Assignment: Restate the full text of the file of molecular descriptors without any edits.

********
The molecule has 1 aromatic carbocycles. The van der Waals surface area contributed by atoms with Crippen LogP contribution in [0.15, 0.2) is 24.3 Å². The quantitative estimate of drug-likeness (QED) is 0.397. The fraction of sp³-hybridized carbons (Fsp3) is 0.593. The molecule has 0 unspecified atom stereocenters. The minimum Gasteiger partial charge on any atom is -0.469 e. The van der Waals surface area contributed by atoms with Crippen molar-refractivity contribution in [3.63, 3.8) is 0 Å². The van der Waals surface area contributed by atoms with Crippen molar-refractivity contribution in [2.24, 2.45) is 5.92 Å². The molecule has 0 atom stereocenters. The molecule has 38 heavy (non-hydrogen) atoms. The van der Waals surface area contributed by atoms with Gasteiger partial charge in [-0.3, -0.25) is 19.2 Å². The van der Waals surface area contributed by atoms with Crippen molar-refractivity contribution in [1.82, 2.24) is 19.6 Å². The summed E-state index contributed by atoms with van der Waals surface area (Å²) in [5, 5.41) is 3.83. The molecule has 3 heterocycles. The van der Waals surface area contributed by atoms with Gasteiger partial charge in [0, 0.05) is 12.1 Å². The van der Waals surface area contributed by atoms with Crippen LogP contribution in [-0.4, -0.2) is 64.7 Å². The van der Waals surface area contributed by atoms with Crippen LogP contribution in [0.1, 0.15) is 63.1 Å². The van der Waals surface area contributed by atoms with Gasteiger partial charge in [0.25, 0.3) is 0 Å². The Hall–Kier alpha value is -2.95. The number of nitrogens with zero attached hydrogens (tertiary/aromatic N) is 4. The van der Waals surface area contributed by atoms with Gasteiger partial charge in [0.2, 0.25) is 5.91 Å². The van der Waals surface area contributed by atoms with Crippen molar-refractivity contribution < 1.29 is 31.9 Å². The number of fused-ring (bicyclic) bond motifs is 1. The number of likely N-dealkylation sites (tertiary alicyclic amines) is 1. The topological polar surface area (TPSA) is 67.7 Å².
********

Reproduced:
The molecule has 1 aromatic carbocycles. The van der Waals surface area contributed by atoms with Crippen LogP contribution in [0.15, 0.2) is 24.3 Å². The quantitative estimate of drug-likeness (QED) is 0.397. The fraction of sp³-hybridized carbons (Fsp3) is 0.593. The molecule has 0 unspecified atom stereocenters. The minimum Gasteiger partial charge on any atom is -0.469 e. The van der Waals surface area contributed by atoms with Crippen molar-refractivity contribution in [3.63, 3.8) is 0 Å². The van der Waals surface area contributed by atoms with Crippen molar-refractivity contribution in [2.24, 2.45) is 5.92 Å². The molecule has 0 atom stereocenters. The molecule has 38 heavy (non-hydrogen) atoms. The van der Waals surface area contributed by atoms with Gasteiger partial charge in [-0.3, -0.25) is 19.2 Å². The van der Waals surface area contributed by atoms with Crippen molar-refractivity contribution in [1.82, 2.24) is 19.6 Å². The summed E-state index contributed by atoms with van der Waals surface area (Å²) in [5, 5.41) is 3.83. The molecule has 3 heterocycles. The van der Waals surface area contributed by atoms with Gasteiger partial charge in [0, 0.05) is 12.1 Å². The van der Waals surface area contributed by atoms with Crippen LogP contribution in [-0.4, -0.2) is 64.7 Å². The van der Waals surface area contributed by atoms with Crippen LogP contribution in [0.1, 0.15) is 63.1 Å². The van der Waals surface area contributed by atoms with Gasteiger partial charge in [0.25, 0.3) is 0 Å². The Hall–Kier alpha value is -2.95. The number of nitrogens with zero attached hydrogens (tertiary/aromatic N) is 4. The van der Waals surface area contributed by atoms with Gasteiger partial charge in [0.2, 0.25) is 5.91 Å². The van der Waals surface area contributed by atoms with Crippen molar-refractivity contribution < 1.29 is 31.9 Å². The number of fused-ring (bicyclic) bond motifs is 1. The number of likely N-dealkylation sites (tertiary alicyclic amines) is 1. The topological polar surface area (TPSA) is 67.7 Å².